Tuesday 18 September 2018

Clubs primed to go to war against rising agents' fees

Premier League chiefs have set the ball rolling in a process that could see players, instead of clubs, footing their representatives' huge bills

Agent Jorge Mendes earned a reported £10.6m when his client Cristiano Ronaldo moved to Juventus this summer. AP Photo/Antonio Calanni
Agent Jorge Mendes earned a reported £10.6m when his client Cristiano Ronaldo moved to Juventus this summer. AP Photo/Antonio Calanni

Chris Bascombe

In the murky world of football transfers, there is a most incendiary word, one capable of making the most hardened agent flinch: "Transparency".

Trying to establish how much a representative was paid for a deal is often met with a combination of incredulity and contempt.

It is important to note that many player representatives perform an admirable and necessary job. Nevertheless, the lack of information about who represents players or managers, how much they are paid for deals and where the mega money goes is a source of exasperation.

There is a growing will for change. To not much fanfare at last June's annual meeting, the Premier League chairmen and chief executives agreed recommendations to make agents more accountable.

Among these is an insistence that any agent working in England must receive all payments from English deals into a UK bank account - a potentially catastrophic blow to the bankers of the Cayman Islands.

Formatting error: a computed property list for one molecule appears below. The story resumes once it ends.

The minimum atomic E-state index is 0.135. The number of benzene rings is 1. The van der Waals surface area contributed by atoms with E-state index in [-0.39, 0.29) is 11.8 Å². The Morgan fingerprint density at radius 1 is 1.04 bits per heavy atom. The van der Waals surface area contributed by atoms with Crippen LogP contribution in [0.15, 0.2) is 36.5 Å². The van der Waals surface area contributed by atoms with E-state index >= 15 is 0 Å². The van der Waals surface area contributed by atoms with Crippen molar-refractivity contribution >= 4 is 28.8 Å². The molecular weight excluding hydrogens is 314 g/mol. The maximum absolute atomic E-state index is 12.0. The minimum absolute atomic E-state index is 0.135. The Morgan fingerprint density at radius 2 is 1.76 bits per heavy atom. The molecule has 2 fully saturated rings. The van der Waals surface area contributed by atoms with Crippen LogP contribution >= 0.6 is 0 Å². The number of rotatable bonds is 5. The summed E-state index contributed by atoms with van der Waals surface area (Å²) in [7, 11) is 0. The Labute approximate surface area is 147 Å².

There would be an agent "exam" to ensure some qualification for entering the profession. Perhaps most radically, Premier League members would like a major alteration in the current system to prohibit clubs paying agents. They have requested that the Premier League and FA devise new rules so it is players - not their clubs - paying agents' fees.

Rather than make lump-sum payments, fees would be spread over the course of a player's contract. This could have a significant impact not only on the annual costs to the clubs, but the number of players (or representatives) regularly pushing for transfers. Potentially, it will be more financially beneficial for a representative to ensure his or her client remains at the club for the full term of their deal rather than being sold to get another agent fee.

Consider this hypothetical example. If your client moved from, let us say, Juventus to Manchester United in a five-year deal and you received an agent fee of £41m, you would only receive all of this if the player stayed for five years - presumably £8.2m a year - and it would come from the player's wage slip.

As was reported last June, the clubs also want to ban dual representation, where an agent represents both a client and the club. Clearly, there is potential for a conflict of interest.

Having deregulated agents in 2015 - basically passing the buck to individual associations to award licences - Fifa has acknowledged its mistake and wants to reverse this decision with fresh directives.

It supports a 5pc cap on agent fees. Figures such as the £10.6m earned by Jorge Mendes in Cristiano Ronaldo's move to Juventus, and the lavish commissions secured by Mino Raiola, provoke public disgust.

At Thursday's shareholders' meeting, the Premier League chiefs will discuss whether to push on with their plans, pause while Fifa finalises its proposals or seek to merge elements of both.

Whatever the outcome, it is possible the agent fees league table, which is published and received with nowhere near as much repugnance as it ought to be every season, may become obsolete in its current form, with agents compelled to send more invoices to their clients rather than clubs.

If such a transition is agreed, many of us will be rushing for the popcorn and settling down to enjoy the evolving relationship between a superstar player and super-agent when the next £41m bill for securing his dream move is delivered.

Indo Sport

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